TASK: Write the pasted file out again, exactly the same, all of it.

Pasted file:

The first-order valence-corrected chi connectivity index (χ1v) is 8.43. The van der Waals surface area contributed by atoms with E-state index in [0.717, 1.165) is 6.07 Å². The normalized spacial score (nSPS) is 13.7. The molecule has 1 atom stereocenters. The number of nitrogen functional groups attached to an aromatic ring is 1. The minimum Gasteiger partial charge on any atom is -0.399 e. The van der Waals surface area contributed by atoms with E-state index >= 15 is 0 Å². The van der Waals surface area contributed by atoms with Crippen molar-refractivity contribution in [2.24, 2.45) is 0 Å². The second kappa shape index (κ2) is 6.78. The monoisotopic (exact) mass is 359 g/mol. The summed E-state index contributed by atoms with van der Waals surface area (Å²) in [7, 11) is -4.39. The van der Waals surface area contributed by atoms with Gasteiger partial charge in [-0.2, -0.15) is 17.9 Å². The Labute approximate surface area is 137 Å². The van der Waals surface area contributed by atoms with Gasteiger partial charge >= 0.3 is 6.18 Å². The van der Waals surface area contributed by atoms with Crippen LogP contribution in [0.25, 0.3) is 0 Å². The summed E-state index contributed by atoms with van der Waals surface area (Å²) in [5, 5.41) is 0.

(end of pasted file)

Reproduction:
The first-order valence-corrected chi connectivity index (χ1v) is 8.43. The van der Waals surface area contributed by atoms with E-state index in [0.717, 1.165) is 6.07 Å². The normalized spacial score (nSPS) is 13.7. The molecule has 1 atom stereocenters. The number of nitrogen functional groups attached to an aromatic ring is 1. The minimum Gasteiger partial charge on any atom is -0.399 e. The van der Waals surface area contributed by atoms with E-state index >= 15 is 0 Å². The van der Waals surface area contributed by atoms with Crippen molar-refractivity contribution in [2.24, 2.45) is 0 Å². The second kappa shape index (κ2) is 6.78. The monoisotopic (exact) mass is 359 g/mol. The summed E-state index contributed by atoms with van der Waals surface area (Å²) in [7, 11) is -4.39. The van der Waals surface area contributed by atoms with Gasteiger partial charge in [-0.2, -0.15) is 17.9 Å². The Labute approximate surface area is 137 Å². The van der Waals surface area contributed by atoms with Gasteiger partial charge >= 0.3 is 6.18 Å². The van der Waals surface area contributed by atoms with Crippen LogP contribution in [0.25, 0.3) is 0 Å². The summed E-state index contributed by atoms with van der Waals surface area (Å²) in [5, 5.41) is 0.